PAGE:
Additionally, in regions where aquaculture and fisheries have played a culturally significant role over a long period of time, it must also be culturally appropriate and must not be carried out at the expense of reducing access to essential resources by small scale fishers and others.

Coastal and Maritime Tourism: 

Tourism, fast becoming the largest global business, employs 1 out of every 11 persons globally. According to the World Travel and Tourism Council, travel and tourism’s contribution to world GDP grew for the sixth consecutive year in 2015, rising to a total of 9.8 percent ($7.2 trillion). 

The World Tourism Organization calculated that 2016 was the seventh consecutive year of sustained growth in international arrivals, which grew by 46 million over the previous year to reach 1,235 million. The number of international tourists visiting SIDS destinations increased from 28 million in 2000 to 41 million in 2013. In the same period, exports from tourism grew from $26 billion to $53 billion.

Tourism can, therefore, be an important source of foreign exchange and is tied to the social, economic, and environmental well-being of many countries. Maritime or ocean-related tourism, as well as coastal tourism, are vital sectors of the economy in many countries, including in SIDS and coastal LDCs. Coastal and ocean-related tourism comes in many forms and includes dive tourism, maritime archaeology, surfing, cruises, ecotourism, and recreational fishing operations.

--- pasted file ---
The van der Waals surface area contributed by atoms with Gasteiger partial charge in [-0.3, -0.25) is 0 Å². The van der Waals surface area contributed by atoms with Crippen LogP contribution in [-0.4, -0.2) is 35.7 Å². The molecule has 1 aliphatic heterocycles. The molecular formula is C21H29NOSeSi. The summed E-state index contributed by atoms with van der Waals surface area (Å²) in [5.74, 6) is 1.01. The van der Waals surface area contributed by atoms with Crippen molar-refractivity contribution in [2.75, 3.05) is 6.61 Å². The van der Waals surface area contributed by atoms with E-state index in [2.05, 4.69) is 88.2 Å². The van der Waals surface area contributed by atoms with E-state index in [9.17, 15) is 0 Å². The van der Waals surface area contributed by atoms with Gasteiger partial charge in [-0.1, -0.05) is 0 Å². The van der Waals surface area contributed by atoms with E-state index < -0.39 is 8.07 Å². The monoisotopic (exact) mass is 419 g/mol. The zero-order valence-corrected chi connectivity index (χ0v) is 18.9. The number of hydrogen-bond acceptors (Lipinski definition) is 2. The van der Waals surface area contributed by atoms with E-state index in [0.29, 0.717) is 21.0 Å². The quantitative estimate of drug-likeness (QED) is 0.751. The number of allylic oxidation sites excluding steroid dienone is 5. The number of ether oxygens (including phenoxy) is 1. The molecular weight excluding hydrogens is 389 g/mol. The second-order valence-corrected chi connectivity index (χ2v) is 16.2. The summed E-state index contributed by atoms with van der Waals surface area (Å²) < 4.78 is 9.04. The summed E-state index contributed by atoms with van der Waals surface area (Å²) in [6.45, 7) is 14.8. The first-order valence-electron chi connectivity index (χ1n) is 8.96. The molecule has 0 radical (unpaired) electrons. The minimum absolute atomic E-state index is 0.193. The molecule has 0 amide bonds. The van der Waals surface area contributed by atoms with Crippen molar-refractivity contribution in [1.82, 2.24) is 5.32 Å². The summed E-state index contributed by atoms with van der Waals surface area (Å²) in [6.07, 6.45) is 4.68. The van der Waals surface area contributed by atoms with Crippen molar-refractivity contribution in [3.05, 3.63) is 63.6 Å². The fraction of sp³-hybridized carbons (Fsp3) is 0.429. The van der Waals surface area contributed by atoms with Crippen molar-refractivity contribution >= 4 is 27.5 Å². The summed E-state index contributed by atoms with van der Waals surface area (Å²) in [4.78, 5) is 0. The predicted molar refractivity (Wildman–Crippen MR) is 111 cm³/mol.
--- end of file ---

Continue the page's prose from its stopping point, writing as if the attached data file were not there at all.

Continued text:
Sustainable tourism can be part of the blue economy, promote conservation and sustainable use of marine environments and species, generate income for local communities (thus alleviating poverty), and maintain and respect local cultures, traditions, and heritage. In this context, tourism, if it is well managed and monitored, can be an important contributor to the sustainable development of SIDS and coastal LDCs.

The tourism sector has played a key role in the development of many island economies and in helping them advance in the fight against poverty. In addition, the sustainable development fostered by the tourism sector can trigger similar developments in other economic activities and help protect the natural and cultural resources of islands. Therefore, policies, programs, and interventions aimed at SIDS and other island economies can in some instances benefit from the inclusion of tourism as a sector to help accelerate sustainable consumption and production patterns in the development of the blue economy. It should also be noted that the tourism sector in SIDS and coastal LDCs is vulnerable to the impacts of climate change as well as fluctuations in global economies. Thus, addressing vulnerabilities and developing resilience through coastal adaptation and multiple sources of income is important.

Extractive Industries: